I much prefer, when I have a say in the matter, to record bass/drums/guitar/vocals live, while planning on only keeping the drums. Often the bass track is fine this way, too, and everyone has a reference for what the guitar/vocals are going to do. I like to record the midi information on any synths used, in case you just want to tweak a patch during mixdown or something. Obviously this applies mainly to standard rock bands, but the principle could be used to record anything.
  12. Same here, bass direct for no bleedthrough on the drum mics, then fix up any bass parts that need it.
  13. My preference is to do everything as "live" as possible- basically just go in and punch the fixes and add vocals. That's the way I've always done it until working with my current band. The past two records we've done has been an adventure with pro tools.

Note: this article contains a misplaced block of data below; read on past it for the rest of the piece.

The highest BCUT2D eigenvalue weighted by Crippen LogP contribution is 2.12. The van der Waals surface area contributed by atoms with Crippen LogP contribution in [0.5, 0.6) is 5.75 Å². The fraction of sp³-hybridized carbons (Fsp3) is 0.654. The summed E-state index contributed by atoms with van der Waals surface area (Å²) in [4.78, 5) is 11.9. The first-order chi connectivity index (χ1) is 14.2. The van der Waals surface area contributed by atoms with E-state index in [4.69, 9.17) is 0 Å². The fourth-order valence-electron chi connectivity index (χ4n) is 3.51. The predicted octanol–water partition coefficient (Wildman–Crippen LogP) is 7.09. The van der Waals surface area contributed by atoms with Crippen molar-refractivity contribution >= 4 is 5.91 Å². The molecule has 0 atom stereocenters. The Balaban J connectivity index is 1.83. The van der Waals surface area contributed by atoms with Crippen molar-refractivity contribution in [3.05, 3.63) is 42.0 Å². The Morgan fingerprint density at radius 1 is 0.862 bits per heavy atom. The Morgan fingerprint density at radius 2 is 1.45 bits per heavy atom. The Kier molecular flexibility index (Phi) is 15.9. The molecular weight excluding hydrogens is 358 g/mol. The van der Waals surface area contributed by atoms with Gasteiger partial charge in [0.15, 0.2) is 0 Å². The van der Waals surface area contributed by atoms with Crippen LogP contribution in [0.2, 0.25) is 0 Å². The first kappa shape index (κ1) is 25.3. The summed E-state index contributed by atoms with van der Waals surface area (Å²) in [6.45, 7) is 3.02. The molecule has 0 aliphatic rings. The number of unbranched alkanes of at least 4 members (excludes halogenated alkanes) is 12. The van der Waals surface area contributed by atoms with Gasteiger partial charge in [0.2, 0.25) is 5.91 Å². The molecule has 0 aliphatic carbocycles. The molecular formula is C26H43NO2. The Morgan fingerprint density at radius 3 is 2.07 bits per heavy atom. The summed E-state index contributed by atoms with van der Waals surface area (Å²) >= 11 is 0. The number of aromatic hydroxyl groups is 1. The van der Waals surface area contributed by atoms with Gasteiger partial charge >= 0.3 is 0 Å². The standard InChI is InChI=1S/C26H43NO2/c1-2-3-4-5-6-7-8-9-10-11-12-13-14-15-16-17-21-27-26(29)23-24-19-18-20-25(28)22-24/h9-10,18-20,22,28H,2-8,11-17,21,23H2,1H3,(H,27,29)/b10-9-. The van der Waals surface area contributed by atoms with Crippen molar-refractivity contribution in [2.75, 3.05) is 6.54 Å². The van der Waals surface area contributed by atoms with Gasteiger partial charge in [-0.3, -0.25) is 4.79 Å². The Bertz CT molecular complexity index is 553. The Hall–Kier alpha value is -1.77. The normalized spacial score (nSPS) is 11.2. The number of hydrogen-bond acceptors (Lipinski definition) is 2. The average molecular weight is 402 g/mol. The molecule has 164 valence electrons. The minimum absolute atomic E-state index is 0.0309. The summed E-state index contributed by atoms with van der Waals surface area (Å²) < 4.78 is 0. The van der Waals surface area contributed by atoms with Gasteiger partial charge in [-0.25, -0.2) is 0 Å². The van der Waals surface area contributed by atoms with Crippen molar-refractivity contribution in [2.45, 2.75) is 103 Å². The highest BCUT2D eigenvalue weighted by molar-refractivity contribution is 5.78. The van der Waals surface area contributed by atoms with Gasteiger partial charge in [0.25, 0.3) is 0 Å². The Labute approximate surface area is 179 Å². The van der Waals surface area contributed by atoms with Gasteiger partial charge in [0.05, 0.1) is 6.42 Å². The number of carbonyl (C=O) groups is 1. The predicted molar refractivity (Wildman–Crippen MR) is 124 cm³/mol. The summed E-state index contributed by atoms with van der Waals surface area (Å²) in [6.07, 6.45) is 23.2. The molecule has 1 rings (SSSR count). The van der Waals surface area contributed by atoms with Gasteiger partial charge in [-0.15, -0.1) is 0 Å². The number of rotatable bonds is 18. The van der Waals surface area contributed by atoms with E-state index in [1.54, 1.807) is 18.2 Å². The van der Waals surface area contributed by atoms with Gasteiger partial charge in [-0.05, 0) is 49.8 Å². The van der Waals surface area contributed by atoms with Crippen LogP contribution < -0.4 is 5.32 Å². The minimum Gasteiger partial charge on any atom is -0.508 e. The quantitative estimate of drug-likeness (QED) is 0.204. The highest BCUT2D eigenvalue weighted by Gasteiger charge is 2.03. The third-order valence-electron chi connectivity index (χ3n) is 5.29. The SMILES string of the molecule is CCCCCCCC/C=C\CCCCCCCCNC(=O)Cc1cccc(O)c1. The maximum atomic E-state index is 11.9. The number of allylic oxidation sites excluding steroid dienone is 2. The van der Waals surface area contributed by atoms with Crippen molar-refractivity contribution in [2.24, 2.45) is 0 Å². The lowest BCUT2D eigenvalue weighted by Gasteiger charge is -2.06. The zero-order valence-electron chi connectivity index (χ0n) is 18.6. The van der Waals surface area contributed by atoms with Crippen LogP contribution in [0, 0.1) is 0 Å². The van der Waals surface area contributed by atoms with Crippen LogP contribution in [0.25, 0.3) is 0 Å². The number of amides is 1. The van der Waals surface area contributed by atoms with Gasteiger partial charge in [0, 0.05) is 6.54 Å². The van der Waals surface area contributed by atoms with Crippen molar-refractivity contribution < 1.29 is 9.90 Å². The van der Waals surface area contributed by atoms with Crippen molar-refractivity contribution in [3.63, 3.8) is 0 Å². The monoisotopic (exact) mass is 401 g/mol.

Yes, it's really nice being able to "fix" and transpose sections at will, but there's something different than the "good old days" of going to tape or even to ADAT.
  14. BurningSkies

    BurningSkies CRAZY BALDHEAD Supporting Member

    Feb 20, 2005
    Syracuse NY
    Endorsing artist: Dingwall Guitars
    It really depends upon your players...I much prefer to run live takes with all members, because I think you get a much better feel than you do with all overdubs...which sound like overdubs to me. I like a recording to feel like everyone is in the room and playing together...it feels much more natural. My usual tactic is to strip stuff down to the basic parts with vocals (from the control booth) and then once you've got your take you can repair or add parts from there. It saves studio time, since once you get a good take you don't have to re-layer everything.

    After that I like to go in and re-record all the vocals...except with the vocalist in my band right now...her scratch track almost always sounds better (feel, tone, comfort, emotion) than another go. Like a lot of people, the best motivation and inspiration comes from playing WITH others.